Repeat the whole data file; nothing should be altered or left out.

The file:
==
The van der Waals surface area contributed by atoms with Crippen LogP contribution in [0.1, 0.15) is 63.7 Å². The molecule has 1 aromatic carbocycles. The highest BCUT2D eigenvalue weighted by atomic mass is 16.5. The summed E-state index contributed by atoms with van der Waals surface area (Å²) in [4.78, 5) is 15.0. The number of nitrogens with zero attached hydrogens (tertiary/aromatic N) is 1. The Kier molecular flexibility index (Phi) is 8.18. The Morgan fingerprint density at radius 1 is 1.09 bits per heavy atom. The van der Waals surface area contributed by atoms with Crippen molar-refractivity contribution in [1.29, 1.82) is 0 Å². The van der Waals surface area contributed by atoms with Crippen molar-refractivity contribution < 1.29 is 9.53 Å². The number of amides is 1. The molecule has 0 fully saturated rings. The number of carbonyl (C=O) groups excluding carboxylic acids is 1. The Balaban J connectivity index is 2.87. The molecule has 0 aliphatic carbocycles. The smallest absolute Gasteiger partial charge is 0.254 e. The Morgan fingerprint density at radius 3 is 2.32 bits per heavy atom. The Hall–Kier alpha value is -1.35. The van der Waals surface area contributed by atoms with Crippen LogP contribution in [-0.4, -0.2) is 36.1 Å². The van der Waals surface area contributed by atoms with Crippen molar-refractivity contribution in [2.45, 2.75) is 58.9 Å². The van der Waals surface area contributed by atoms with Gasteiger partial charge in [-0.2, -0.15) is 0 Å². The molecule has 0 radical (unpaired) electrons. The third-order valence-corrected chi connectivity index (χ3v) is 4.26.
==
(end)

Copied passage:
The van der Waals surface area contributed by atoms with Crippen LogP contribution in [0.1, 0.15) is 63.7 Å². The molecule has 1 aromatic carbocycles. The highest BCUT2D eigenvalue weighted by atomic mass is 16.5. The summed E-state index contributed by atoms with van der Waals surface area (Å²) in [4.78, 5) is 15.0. The number of nitrogens with zero attached hydrogens (tertiary/aromatic N) is 1. The Kier molecular flexibility index (Phi) is 8.18. The Morgan fingerprint density at radius 1 is 1.09 bits per heavy atom. The van der Waals surface area contributed by atoms with Crippen molar-refractivity contribution in [1.29, 1.82) is 0 Å². The van der Waals surface area contributed by atoms with Crippen molar-refractivity contribution < 1.29 is 9.53 Å². The number of amides is 1. The molecule has 0 fully saturated rings. The number of carbonyl (C=O) groups excluding carboxylic acids is 1. The Balaban J connectivity index is 2.87. The molecule has 0 aliphatic carbocycles. The smallest absolute Gasteiger partial charge is 0.254 e. The Morgan fingerprint density at radius 3 is 2.32 bits per heavy atom. The Hall–Kier alpha value is -1.35. The van der Waals surface area contributed by atoms with Crippen LogP contribution in [-0.4, -0.2) is 36.1 Å². The van der Waals surface area contributed by atoms with Crippen molar-refractivity contribution in [2.45, 2.75) is 58.9 Å². The van der Waals surface area contributed by atoms with Gasteiger partial charge in [-0.2, -0.15) is 0 Å². The molecule has 0 radical (unpaired) electrons. The third-order valence-corrected chi connectivity index (χ3v) is 4.26.